Wario: Master of Disguise

All hail Wario

Paying tribute to the original Nintendo anti-hero.

"Anti-heroes" aren't supposed to look like Wario. Anti-heroes aren't really supposed to have preset characteristics at all - the whole point is that they're defined by negation - but in the course of countless Gothic vampire stories and cyberpunk adventures, the role has come to involve certain visual traits. Anti-heroes must be lean, sexy, glowering and little-spoken, with a regulation two days' worth of stubble and a variety of intriguing scars. Their lips must be curling, bleached, sardonic. The eyes? Glowing, slitted, bionic and/or bloodshot. The apparel? Trench coats, mirror shades, knee-high boots, flapping bandages and anything cut from dark leather with sharp angles that smells ever so slightly of S&M.

Wario: Master of Disguise

Wario: Master of Disguise

Unable to disguise the smell, unfortunately.

I've always considered Wario as one of the most unusual characters in Nintendo's roster; while he plays a stock baddie in Nintendo's sports and party game titles (little more than an evil, palette swapped Mario) he's starred in two innovative series of his own, making a mark with the Wario Land series before the celebrated Wario Ware games made him a bankable star in his own right.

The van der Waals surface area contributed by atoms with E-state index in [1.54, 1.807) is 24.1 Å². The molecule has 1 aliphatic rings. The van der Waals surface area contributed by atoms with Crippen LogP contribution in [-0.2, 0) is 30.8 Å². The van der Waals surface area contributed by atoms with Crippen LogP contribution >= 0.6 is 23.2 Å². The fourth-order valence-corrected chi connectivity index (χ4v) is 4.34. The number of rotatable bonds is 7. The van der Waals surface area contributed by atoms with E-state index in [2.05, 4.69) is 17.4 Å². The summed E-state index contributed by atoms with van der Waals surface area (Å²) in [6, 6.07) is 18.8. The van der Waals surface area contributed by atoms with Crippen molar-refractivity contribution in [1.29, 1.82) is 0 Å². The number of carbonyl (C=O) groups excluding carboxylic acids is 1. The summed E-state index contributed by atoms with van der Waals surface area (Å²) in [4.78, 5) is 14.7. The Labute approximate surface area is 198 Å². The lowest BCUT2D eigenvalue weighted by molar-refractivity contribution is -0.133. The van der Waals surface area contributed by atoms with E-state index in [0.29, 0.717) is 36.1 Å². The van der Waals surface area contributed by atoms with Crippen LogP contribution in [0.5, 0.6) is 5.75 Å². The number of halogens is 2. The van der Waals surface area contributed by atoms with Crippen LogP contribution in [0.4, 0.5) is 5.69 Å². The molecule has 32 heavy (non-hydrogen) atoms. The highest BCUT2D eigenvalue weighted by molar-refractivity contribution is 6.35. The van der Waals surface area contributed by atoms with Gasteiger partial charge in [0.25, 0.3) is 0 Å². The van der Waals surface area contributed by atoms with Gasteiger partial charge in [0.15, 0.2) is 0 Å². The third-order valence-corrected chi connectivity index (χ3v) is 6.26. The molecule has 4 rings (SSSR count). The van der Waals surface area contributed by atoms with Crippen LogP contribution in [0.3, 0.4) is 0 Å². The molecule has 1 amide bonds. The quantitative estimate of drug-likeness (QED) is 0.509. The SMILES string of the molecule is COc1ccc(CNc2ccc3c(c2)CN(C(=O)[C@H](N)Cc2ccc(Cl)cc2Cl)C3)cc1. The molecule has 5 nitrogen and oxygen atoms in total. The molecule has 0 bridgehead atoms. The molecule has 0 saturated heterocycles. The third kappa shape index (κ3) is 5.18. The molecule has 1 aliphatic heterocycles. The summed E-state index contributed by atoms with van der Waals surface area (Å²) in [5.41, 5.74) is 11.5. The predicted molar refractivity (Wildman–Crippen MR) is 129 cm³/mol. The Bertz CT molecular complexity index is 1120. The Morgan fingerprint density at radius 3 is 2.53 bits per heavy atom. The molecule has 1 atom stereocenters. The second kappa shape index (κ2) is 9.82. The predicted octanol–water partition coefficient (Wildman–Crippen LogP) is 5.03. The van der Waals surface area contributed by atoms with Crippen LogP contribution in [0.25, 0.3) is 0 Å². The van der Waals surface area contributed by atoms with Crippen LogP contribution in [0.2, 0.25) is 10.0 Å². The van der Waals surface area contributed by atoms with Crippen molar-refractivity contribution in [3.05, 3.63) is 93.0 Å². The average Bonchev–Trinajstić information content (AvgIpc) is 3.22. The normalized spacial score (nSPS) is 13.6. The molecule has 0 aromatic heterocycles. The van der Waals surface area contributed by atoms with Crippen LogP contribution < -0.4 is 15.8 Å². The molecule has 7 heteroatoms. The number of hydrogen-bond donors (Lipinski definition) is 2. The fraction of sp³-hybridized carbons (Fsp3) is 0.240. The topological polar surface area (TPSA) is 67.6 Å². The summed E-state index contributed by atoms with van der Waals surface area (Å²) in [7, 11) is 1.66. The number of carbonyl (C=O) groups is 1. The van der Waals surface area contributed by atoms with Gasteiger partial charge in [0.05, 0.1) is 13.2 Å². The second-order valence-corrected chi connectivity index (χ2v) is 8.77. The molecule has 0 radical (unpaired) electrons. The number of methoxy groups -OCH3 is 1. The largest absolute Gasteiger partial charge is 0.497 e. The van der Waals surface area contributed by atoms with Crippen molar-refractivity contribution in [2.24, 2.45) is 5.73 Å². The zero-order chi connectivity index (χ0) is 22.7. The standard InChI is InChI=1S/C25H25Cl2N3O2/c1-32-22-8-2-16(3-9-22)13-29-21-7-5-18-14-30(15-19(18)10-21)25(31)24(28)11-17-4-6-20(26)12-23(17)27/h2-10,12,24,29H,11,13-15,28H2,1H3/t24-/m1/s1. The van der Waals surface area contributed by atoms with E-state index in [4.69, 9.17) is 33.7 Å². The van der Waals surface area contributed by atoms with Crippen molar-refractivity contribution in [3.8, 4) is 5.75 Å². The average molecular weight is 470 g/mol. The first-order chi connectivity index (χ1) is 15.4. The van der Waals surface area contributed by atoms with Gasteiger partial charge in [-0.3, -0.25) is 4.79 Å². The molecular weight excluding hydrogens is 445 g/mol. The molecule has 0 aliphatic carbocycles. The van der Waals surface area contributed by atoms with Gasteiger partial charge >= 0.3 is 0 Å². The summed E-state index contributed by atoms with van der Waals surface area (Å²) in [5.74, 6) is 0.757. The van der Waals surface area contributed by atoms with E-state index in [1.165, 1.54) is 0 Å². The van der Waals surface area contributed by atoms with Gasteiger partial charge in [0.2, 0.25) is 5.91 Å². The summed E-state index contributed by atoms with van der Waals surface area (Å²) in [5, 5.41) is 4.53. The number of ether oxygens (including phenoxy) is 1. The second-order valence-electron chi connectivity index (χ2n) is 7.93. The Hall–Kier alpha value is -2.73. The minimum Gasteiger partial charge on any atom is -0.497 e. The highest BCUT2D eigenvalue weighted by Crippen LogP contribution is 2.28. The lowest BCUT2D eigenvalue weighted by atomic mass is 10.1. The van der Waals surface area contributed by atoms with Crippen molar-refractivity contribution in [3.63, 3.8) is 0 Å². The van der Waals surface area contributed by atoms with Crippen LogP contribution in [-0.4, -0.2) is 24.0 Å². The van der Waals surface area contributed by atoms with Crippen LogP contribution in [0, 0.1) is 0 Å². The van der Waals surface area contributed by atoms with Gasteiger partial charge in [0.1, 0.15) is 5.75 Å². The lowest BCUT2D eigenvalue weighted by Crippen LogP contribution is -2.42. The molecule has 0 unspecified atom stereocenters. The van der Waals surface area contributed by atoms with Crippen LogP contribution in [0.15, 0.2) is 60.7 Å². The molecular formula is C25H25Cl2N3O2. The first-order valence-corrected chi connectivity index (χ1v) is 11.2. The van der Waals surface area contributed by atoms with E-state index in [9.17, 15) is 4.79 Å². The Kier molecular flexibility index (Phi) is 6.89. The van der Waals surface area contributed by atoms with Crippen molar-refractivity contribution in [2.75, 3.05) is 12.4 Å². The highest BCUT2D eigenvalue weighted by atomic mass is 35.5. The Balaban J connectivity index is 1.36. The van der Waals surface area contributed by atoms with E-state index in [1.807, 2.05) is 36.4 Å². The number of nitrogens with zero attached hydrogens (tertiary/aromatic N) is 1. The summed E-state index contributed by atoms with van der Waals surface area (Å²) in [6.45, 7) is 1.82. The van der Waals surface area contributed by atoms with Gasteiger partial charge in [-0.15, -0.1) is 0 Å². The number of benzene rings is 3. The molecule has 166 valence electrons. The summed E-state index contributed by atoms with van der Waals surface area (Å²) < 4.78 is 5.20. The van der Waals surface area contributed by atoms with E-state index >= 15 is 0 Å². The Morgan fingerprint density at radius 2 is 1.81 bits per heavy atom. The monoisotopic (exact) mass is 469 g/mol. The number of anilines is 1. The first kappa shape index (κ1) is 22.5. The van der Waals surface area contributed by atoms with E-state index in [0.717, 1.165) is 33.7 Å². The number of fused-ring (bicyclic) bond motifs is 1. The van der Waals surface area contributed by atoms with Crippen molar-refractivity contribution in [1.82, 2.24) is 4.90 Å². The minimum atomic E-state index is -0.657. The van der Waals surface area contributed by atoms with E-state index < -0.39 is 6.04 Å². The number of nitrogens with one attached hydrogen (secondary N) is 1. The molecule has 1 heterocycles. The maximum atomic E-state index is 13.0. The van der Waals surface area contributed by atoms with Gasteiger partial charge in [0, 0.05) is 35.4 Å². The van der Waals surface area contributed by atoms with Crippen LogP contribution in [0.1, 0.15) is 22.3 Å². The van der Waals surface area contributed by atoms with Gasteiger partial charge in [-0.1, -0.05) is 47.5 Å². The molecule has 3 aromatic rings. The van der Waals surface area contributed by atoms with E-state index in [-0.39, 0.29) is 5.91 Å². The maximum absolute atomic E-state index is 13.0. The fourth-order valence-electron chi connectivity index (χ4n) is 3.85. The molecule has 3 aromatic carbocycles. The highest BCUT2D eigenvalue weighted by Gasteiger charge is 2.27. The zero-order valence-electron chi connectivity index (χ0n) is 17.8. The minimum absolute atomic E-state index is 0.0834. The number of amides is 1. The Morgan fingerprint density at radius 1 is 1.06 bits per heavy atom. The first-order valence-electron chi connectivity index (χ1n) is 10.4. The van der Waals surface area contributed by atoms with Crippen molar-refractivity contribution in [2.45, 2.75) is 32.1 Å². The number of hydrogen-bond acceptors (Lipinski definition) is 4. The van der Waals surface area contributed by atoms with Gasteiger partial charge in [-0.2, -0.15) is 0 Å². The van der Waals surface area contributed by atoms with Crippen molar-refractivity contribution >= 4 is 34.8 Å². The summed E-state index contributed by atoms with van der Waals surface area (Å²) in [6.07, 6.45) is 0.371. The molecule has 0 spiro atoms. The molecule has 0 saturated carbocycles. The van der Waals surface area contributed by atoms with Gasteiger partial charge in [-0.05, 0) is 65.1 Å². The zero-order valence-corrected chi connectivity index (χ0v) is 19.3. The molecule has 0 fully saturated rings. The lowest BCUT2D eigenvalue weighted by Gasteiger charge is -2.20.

Wario: Master of Disguise is the first new Wario platformer since Wario Land 4 was released on the GBA over five years ago, and, intriguingly, Nintendo handed over development duties to Suzak, rather than develop it in house. Suzak has developed F-Zero: GP Legend in recent times, but it has also produced an astonishing amount of Japan-only licensed shovelware. (I'm personally saddened we never got "Deco Tora X Geijitsuden" which would easily have been localised as "Pimp My Truck.")

Although this most recent Wario doesn't include the Wario Land subtitle, like the previous games it has its own unique twist: eight costumes that give Wario a variety of different powers, which he requires to explore fully labyrinthine levels that he's trying to (as usual) steal as much treasure as possible from. As the game is on the Nintendo DS, of course, you can't just select the costumes from a menu; you have to draw a specific symbol over Wario on-screen. This doesn't actually sound too bad, as far as shoe-horned touch screen use goes, but it's hard to convey how unbearably tedious this becomes in play. But I'll give it a go.

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